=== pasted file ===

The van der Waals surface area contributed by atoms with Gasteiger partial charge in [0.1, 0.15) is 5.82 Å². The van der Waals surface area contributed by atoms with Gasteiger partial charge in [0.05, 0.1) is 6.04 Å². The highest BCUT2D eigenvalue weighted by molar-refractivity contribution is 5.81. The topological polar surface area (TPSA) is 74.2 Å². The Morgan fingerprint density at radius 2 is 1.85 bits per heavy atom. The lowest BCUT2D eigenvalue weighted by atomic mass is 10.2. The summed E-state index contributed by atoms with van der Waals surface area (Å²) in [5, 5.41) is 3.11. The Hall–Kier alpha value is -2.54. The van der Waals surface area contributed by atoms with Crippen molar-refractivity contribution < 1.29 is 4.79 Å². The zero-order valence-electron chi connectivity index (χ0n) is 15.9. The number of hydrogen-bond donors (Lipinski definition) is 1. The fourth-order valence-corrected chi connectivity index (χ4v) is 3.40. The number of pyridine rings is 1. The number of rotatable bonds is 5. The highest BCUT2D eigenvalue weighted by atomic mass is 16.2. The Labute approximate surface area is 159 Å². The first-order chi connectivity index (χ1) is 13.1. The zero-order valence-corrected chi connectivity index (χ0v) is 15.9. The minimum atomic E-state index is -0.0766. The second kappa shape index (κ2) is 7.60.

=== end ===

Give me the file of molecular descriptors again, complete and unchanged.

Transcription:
The van der Waals surface area contributed by atoms with Gasteiger partial charge in [0.1, 0.15) is 5.82 Å². The van der Waals surface area contributed by atoms with Gasteiger partial charge in [0.05, 0.1) is 6.04 Å². The highest BCUT2D eigenvalue weighted by molar-refractivity contribution is 5.81. The topological polar surface area (TPSA) is 74.2 Å². The Morgan fingerprint density at radius 2 is 1.85 bits per heavy atom. The lowest BCUT2D eigenvalue weighted by atomic mass is 10.2. The summed E-state index contributed by atoms with van der Waals surface area (Å²) in [5, 5.41) is 3.11. The Hall–Kier alpha value is -2.54. The van der Waals surface area contributed by atoms with Crippen molar-refractivity contribution < 1.29 is 4.79 Å². The zero-order valence-electron chi connectivity index (χ0n) is 15.9. The number of hydrogen-bond donors (Lipinski definition) is 1. The fourth-order valence-corrected chi connectivity index (χ4v) is 3.40. The number of pyridine rings is 1. The number of rotatable bonds is 5. The highest BCUT2D eigenvalue weighted by atomic mass is 16.2. The Labute approximate surface area is 159 Å². The first-order chi connectivity index (χ1) is 13.1. The zero-order valence-corrected chi connectivity index (χ0v) is 15.9. The minimum atomic E-state index is -0.0766. The second kappa shape index (κ2) is 7.60.